The following blog entry is written from a defendant’s position as trial approaches. Reviewing this kind of briefing should help potential plaintiffs and clients better understand how parties in a personal injury case present such issues to the court.
(Please note: the names and locations of all parties have been changed to protect the confidentiality of the participants in this birth injury/personal injury case and its proceedings.)
In the absence of an express contract warranting a specific result, lawsuits against physicians resulting from negligent treatment are not based in contract, but in tort. Ibid; Custodio v. Bauer (1997) 251 Cal.App.2d 303; Schwartz v. Regents of the University of California (1990) 226 Cal.App.3d 129-father denied recovery for emotional distress as the alleged direct victim of a psychotherapist even though he participated in counseling sessions to improve the family relationship. The court also held that the simple existence of a contract between a parent and a medical caregiver to provide medical treatment for a child is not in itself sufficient to impose on the caregiver a duty of care owed to the parent. (Id. at 168.)
This was confirmed nearly forty years ago:
It is thoroughly settled in California that In the absence of an express contract the physician or surgeon does not warrant cures. By taking a case he represents that he possesses the ordinary training and skill possessed by physicians and surgeons practicing in the same or similar communities, and that he will employ such training, care, and skill in the treatment of his patients. In the absence of an expressed contract the general rule is applicable that those who sell their services for the guidance of others in their economic, financial, and personal affairs are not liable in the absence of negligence or intentional misconduct.’ Custodio v. Bauer, supra, at 314-315
Any doubt about the parents inability to qualify as direct victims stemming from a contract is resolved by our Supreme Court in Huggins v. Longs Drug Stores California, Inc. (1993) 6 Cal.4th 124. There the appellate court reversed a summary judgment granted to the defendant-pharmacy against the parents of an infant injured by medication the parents administered to him, based upon the pharmacist’s erroneous directions to the parents who, unwittingly, administered five times the appropriate medication dose.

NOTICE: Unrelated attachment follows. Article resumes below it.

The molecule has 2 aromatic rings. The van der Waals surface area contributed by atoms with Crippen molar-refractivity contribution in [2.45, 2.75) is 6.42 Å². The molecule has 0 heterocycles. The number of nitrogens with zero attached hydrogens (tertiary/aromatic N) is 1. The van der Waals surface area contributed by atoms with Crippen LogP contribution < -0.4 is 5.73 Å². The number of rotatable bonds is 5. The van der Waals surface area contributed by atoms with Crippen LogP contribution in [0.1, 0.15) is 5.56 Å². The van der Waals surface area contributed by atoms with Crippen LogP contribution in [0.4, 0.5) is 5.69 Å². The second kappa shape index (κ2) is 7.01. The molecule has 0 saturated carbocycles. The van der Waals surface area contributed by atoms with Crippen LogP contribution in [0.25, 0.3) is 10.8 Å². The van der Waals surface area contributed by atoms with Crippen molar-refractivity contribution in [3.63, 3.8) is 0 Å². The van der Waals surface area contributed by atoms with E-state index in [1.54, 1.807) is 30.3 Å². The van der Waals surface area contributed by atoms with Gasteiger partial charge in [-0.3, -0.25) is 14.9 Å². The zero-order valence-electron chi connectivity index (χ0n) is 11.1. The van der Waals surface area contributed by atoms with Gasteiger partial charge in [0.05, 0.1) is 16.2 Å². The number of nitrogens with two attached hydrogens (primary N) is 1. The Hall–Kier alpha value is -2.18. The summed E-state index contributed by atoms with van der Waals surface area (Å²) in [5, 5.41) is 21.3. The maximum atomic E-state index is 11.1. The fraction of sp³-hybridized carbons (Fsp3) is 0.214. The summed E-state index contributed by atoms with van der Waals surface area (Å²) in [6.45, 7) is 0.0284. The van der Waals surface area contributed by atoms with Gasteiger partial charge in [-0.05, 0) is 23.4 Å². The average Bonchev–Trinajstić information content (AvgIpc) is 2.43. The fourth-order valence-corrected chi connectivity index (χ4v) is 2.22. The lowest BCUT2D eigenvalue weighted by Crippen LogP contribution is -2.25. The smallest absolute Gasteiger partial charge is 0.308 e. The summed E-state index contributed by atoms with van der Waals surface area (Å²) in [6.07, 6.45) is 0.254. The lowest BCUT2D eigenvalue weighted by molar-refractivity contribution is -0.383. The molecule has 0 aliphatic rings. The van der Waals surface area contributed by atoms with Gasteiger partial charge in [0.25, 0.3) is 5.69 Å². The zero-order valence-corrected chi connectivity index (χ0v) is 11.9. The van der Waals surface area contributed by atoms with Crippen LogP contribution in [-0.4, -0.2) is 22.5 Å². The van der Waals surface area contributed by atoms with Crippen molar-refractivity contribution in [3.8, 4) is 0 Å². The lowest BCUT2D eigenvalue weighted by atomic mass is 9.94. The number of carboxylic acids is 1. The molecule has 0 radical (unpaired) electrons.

The Huggins parents sought to differentiate their claim from those of other parents who contracted for an erring health care provider’s services, on the ground that the medical care for which plaintiffs contracted (i.e., the filling of a prescription) necessarily involved their personal participation. The justices rejected that contention, reasoning in language directly applicable here:
If a child is seriously injured by erroneous medical treatment caused by professional negligence, the parent is practically certain to suffer correspondingly serious emotional distress. But even if it were deemed reasonably foreseeable to a pediatrician, or a pharmacist, that a parent’s realization of unwitting participation in the child’s injury would by itself be a source of significant emotional distress from guilt, anxiety, or otherwise, that foreseeability would not warrant our establishing a new right of recovery for intangible injury. (Id. at 132-133, cits. omit.)
The opinion concluded:
“Because plaintiffs were not the patients for whom defendant dispensed the prescribed medication, they cannot recover as direct victims of defendant’s negligence.” (Id. at 133.)
Huggins teaches that parents who contract for health care services on behalf of a child, even if directly involved in the administration of that care, are not on that basis “direct victims.” Thus, no duty was owed either parent based upon a contract. (See Part 3 of 4.)
For more information you are welcome to contact Sacramento personal injury lawyer, Moseley Collins.